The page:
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Heterogeneous responses to antioxidants in noradrenergic neurons of the Locus coeruleus indicate differing susceptibility to free radical content.

de Oliveira RB, Gravina FS, Lim R, Brichta AM, Callister RJ, van Helden DF - Oxid Med Cell Longev (2012)

Bottom Line: In current clamp experiments, most neurons (55%; 6/11) did not respond to the antioxidants.Calcium and JC-1 imaging demonstrated that these effects did not change intracellular Ca(2+) concentration but may influence mitochondrial function as both antioxidant treatments modulated mitochondrial membrane potential.If this is the case, there may be a protective role for antioxidant therapies.

View Article: PubMed Central - PubMed

Affiliation: School of Biomedical Sciences and Pharmacy, The University of Newcastle and Hunter Medical Research Institute, Newcastle, NSW 2308, Australia.

ABSTRACT
The present study investigated the effects of the antioxidants trolox and dithiothreitol (DTT) on mouse Locus coeruleus (LC) neurons. Electrophysiological measurement of action potential discharge and whole cell current responses in the presence of each antioxidant suggested that there are three neuronal subpopulations within the LC. In current clamp experiments, most neurons (55%; 6/11) did not respond to the antioxidants. The remaining neurons exhibited either hyperpolarization and decreased firing rate (27%; 3/11) or depolarization and increased firing rate (18%; 2/11). Calcium and JC-1 imaging demonstrated that these effects did not change intracellular Ca(2+) concentration but may influence mitochondrial function as both antioxidant treatments modulated mitochondrial membrane potential. These suggest that the antioxidant-sensitive subpopulations of LC neurons may be more susceptible to oxidative stress (e.g., due to ATP depletion and/or overactivation of Ca(2+)-dependent pathways). Indeed it may be that this subpopulation of LC neurons is preferentially destroyed in neurological pathologies such as Parkinson's disease. If this is the case, there may be a protective role for antioxidant therapies.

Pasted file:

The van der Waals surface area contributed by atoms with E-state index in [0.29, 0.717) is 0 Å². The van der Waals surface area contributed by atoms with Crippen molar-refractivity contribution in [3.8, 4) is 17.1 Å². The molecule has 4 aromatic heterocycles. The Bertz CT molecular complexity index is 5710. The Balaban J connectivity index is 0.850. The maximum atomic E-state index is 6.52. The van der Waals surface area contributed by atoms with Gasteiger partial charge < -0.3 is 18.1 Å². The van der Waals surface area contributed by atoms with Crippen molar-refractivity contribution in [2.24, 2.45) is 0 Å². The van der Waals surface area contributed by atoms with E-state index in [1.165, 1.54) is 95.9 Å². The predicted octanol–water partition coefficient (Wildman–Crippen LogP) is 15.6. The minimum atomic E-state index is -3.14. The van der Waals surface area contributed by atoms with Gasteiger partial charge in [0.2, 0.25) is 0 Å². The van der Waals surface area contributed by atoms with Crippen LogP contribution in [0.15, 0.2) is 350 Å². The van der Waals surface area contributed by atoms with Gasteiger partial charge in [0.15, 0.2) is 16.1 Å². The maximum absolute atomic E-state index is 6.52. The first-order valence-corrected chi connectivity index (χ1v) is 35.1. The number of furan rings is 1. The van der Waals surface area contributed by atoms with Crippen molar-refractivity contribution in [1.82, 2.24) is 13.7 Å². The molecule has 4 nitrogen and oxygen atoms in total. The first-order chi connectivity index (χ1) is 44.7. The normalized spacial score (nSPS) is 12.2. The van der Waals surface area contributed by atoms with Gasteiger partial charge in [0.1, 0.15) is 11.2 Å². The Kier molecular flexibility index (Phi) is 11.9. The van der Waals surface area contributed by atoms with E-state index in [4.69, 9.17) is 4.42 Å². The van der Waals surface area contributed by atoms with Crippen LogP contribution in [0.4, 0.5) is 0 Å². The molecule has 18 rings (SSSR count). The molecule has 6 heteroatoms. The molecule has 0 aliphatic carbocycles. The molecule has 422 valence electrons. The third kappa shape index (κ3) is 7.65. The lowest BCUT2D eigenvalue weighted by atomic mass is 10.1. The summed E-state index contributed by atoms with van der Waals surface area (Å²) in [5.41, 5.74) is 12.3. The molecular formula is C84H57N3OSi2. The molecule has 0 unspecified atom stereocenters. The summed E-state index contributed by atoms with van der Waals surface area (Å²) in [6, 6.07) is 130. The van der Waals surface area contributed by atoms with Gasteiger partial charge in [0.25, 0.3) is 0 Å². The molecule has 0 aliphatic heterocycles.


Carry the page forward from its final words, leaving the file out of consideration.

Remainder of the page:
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Impact of Trolox treatment on pacemaker activity in LC neurons. (a) Table demonstrating the effect of 100 μM Trolox on the spontaneous firing of LC neurons and comparison of values obtained for action potentials (APs) before (ACSF) and 180 s after 100 μM Trolox treatment (n = 11 for spontaneous firing and n = 23 for AP comparison). (b) Comparison of the waveshape of averaged APs before (ACSF) and 180 s after application of 100 μM Trolox in ACSF (n = 23). Hyperpolarizing group was excluded from comparison demonstrated in a and b due to lack of APs at 180 s treatment. (c) and (d) Recordings demonstrating opposite effects induced by 100 μM Trolox which in a small number of cases depolarized neurons and increased firing (c) or hyperpolarized neurons which led to abolition of AP firing (d) (n = 11). AP firing recommenced in response to depolarization induced by current injection (d, Arrow).